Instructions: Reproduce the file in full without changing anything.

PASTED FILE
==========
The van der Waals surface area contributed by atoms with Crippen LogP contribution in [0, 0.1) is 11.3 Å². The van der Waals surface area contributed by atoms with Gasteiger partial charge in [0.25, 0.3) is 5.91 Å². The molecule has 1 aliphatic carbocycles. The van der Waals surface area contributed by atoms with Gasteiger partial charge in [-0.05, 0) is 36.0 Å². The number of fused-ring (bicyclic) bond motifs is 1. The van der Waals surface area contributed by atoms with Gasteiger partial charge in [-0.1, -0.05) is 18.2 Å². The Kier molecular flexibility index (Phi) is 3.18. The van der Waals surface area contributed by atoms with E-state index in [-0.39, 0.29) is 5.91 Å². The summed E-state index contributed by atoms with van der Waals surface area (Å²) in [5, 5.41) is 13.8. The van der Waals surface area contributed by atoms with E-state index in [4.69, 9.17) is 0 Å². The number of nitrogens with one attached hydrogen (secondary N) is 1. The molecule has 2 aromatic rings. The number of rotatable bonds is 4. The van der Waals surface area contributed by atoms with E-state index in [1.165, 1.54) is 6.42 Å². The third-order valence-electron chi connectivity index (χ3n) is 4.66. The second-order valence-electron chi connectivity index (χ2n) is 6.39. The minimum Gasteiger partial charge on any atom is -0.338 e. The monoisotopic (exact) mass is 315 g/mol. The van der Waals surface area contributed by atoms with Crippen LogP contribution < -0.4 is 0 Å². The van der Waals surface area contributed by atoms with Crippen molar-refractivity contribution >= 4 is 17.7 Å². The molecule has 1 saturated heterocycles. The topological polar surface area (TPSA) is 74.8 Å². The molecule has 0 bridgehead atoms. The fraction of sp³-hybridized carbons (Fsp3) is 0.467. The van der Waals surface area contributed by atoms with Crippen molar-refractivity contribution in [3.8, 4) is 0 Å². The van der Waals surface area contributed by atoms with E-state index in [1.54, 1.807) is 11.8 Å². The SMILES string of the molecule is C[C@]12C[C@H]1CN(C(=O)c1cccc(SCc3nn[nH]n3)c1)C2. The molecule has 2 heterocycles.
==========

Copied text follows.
The van der Waals surface area contributed by atoms with Crippen LogP contribution in [0, 0.1) is 11.3 Å². The van der Waals surface area contributed by atoms with Gasteiger partial charge in [0.25, 0.3) is 5.91 Å². The molecule has 1 aliphatic carbocycles. The van der Waals surface area contributed by atoms with Gasteiger partial charge in [-0.05, 0) is 36.0 Å². The number of fused-ring (bicyclic) bond motifs is 1. The van der Waals surface area contributed by atoms with Gasteiger partial charge in [-0.1, -0.05) is 18.2 Å². The Kier molecular flexibility index (Phi) is 3.18. The van der Waals surface area contributed by atoms with E-state index in [-0.39, 0.29) is 5.91 Å². The summed E-state index contributed by atoms with van der Waals surface area (Å²) in [5, 5.41) is 13.8. The van der Waals surface area contributed by atoms with E-state index in [4.69, 9.17) is 0 Å². The number of nitrogens with one attached hydrogen (secondary N) is 1. The molecule has 2 aromatic rings. The number of rotatable bonds is 4. The van der Waals surface area contributed by atoms with E-state index in [1.165, 1.54) is 6.42 Å². The third-order valence-electron chi connectivity index (χ3n) is 4.66. The second-order valence-electron chi connectivity index (χ2n) is 6.39. The minimum Gasteiger partial charge on any atom is -0.338 e. The monoisotopic (exact) mass is 315 g/mol. The van der Waals surface area contributed by atoms with Crippen LogP contribution < -0.4 is 0 Å². The van der Waals surface area contributed by atoms with Crippen molar-refractivity contribution >= 4 is 17.7 Å². The molecule has 1 saturated heterocycles. The topological polar surface area (TPSA) is 74.8 Å². The molecule has 0 bridgehead atoms. The fraction of sp³-hybridized carbons (Fsp3) is 0.467. The van der Waals surface area contributed by atoms with Crippen molar-refractivity contribution in [3.8, 4) is 0 Å². The van der Waals surface area contributed by atoms with E-state index in [1.54, 1.807) is 11.8 Å². The SMILES string of the molecule is C[C@]12C[C@H]1CN(C(=O)c1cccc(SCc3nn[nH]n3)c1)C2. The molecule has 2 heterocycles.